December 30, 2011 at 12:27 am |
    • tallulah13

      I'm a Steve Yzerman fan myself. He was former Captain of the Detroit Red Wings. The thing about Stevie Y is that he led by example and never elevated himself above the team. I have no idea if he was religious or not. On the ice, he was a Red Wing. He sacrificed his personal numbers to make the team better. He was quiet and humble, he played hurt, and he was always gracious and thankful to his teammates, his coach, the fans and to his team's owner. I don't know if there has ever been a classier athlete than Steve Yzerman.

      You can have Tebow. As far as I can tell, he's a mediocre QB who poses on the field so that everyone can see that he is a christian. I'd like him better if he was a just Bronco on the field, and if he thanked his teammates instead of god.

      December 30, 2011 at 12:40 am |
  13. Tamara

    I think the T/J-freaks are getting a taste of their own medicine and they are finding that it doesn't taste so good. 🙂

    December 30, 2011 at 12:24 am |
  14. rick

    Being an atheist myself, I think Tim's an alright guy. I religiously watch Bill and you peeps oughta know he's all about shock value unlike the late great Hitchens, Dawkins & others. All comedians are. Carry on.

    December 30, 2011 at 12:24 am |
  15. Tomtom

    I watched Bill's show. He really likes to come off as an intellectual and a badass. He plays the tough guy now and then and throws someone out of the audience. He picks on people who go to church and pray. And he always can get some press and attention by saying something over the top and appeal to those who view irreverance as some kind of special virtue.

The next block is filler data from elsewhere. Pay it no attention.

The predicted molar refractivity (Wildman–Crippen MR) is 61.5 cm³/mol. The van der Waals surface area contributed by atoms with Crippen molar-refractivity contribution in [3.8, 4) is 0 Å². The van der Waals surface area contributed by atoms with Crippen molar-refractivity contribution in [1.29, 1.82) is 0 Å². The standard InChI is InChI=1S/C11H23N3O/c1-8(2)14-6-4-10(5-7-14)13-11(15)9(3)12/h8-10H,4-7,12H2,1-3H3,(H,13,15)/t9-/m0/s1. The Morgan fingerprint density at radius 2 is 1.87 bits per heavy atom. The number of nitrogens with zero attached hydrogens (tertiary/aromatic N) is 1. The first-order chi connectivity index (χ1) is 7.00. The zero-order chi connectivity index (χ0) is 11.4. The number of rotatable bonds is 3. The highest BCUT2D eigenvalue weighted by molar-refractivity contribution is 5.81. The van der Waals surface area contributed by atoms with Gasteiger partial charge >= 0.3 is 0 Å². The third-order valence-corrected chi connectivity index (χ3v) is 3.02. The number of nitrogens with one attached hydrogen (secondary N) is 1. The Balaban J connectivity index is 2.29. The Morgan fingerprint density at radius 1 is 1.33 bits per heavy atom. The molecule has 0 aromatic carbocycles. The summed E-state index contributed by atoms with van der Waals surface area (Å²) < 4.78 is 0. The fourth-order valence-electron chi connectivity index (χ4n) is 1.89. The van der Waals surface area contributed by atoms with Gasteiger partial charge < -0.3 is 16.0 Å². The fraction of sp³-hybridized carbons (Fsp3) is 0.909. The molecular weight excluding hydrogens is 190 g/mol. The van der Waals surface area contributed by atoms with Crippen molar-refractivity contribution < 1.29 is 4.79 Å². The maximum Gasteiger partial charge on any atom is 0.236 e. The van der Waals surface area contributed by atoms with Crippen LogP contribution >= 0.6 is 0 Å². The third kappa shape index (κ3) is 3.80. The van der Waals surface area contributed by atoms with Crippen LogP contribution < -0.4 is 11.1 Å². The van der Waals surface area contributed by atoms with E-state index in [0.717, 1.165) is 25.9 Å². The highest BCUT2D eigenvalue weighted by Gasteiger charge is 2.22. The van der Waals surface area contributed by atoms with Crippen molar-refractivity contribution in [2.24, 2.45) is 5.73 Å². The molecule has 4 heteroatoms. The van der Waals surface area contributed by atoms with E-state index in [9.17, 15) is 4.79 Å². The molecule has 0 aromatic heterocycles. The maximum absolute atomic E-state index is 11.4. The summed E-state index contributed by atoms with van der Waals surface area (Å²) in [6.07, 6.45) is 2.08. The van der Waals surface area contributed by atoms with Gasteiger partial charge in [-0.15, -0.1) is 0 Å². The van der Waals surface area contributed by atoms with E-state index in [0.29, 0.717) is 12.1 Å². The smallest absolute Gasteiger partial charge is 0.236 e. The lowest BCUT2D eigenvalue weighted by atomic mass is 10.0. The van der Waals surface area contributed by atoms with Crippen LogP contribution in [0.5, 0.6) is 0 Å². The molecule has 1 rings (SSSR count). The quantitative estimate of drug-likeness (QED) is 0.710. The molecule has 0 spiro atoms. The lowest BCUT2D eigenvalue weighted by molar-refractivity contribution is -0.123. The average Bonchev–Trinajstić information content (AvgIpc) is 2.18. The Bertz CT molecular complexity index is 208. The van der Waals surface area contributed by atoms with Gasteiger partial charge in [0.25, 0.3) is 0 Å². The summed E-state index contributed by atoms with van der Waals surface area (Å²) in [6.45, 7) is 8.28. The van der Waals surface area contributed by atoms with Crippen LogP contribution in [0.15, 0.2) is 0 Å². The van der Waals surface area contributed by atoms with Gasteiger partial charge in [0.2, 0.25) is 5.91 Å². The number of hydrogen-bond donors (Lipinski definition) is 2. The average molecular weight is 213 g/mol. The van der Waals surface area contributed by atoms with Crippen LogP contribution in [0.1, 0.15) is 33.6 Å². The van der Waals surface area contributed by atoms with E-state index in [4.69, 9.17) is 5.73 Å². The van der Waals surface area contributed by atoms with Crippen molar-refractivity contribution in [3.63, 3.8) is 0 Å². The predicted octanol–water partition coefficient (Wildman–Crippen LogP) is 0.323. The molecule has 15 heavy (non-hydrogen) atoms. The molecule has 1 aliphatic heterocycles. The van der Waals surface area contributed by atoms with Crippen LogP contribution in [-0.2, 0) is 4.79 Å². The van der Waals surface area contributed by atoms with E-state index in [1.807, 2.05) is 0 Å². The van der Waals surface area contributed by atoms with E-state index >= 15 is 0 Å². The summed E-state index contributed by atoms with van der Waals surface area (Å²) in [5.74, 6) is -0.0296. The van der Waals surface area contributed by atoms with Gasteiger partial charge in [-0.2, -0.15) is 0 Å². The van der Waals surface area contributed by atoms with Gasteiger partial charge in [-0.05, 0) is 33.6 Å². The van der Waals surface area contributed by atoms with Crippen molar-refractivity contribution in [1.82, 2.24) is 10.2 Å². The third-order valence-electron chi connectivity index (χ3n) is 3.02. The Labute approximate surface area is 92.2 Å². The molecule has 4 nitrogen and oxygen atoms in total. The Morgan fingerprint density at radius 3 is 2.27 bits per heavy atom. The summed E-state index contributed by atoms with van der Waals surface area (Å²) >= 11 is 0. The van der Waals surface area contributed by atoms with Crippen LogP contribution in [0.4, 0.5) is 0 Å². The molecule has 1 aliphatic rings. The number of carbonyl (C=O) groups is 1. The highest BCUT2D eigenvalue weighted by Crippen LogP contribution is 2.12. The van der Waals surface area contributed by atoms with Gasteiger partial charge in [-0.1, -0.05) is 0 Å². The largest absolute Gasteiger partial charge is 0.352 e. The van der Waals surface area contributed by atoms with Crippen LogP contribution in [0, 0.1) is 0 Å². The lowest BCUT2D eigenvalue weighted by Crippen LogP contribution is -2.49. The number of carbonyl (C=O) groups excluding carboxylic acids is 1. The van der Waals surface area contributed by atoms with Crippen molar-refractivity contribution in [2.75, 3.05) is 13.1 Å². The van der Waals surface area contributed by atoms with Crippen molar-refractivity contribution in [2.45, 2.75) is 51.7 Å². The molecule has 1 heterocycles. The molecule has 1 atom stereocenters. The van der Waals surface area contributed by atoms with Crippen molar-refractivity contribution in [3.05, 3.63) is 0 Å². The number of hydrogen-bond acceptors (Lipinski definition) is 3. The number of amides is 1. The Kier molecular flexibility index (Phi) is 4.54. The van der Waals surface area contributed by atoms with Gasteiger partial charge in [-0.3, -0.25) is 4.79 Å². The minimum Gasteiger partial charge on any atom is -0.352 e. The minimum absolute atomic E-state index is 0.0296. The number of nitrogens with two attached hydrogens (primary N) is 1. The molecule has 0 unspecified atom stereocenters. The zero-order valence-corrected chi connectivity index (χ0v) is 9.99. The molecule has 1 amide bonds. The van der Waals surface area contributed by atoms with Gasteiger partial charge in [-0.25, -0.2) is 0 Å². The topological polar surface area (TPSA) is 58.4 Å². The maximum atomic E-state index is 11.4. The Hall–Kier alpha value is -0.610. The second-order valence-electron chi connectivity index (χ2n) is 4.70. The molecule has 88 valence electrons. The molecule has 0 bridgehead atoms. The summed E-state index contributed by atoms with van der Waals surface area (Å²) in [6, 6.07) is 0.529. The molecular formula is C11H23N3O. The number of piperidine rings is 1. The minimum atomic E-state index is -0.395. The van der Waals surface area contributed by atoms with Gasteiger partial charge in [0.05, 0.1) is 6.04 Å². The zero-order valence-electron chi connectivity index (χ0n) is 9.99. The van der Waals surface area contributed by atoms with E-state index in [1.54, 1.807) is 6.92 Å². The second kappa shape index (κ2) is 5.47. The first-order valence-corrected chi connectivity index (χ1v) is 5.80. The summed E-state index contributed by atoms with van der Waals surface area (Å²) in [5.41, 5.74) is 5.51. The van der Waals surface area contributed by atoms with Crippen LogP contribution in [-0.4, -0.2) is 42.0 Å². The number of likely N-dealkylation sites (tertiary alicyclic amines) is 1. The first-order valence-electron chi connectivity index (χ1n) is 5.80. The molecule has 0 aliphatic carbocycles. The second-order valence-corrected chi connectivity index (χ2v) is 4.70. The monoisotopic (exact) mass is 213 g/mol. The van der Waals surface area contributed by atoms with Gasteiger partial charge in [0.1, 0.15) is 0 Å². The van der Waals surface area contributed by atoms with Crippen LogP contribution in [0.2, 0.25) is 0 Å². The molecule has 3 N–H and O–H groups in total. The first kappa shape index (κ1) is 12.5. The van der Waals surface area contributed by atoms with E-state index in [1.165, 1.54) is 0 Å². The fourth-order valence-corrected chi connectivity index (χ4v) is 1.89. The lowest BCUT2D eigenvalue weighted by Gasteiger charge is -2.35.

It's mainly just Madonna and Lady Gaga shock value sort of stuff to sell another book or HBO subscription.

    December 30, 2011 at 12:24 am |
  16. thes33k3r

    Fully support Maher's comments. Religion is absolutely worthy of ridicule especially when you're an arrogant fool like Tebow who thinks (and publicly expresses) that a god would be concerned about his athletic event yet would ignore the millions of starving children around the world.....whose parents, by the way, are praying to their imagined god to please spare their dying child.

    December 30, 2011 at 12:23 am |
    • August Washington

      Well said.

      December 30, 2011 at 12:28 am |
    • chasmass NYC

      I sense no arrogance in Tim. And I highly doubt he ignores the real problems around the world. And, compared to me, anyway, he's doing more to help them.

      December 30, 2011 at 12:30 am |
  17. Ali Baba

    "the way he said it is just insulting to all Christians"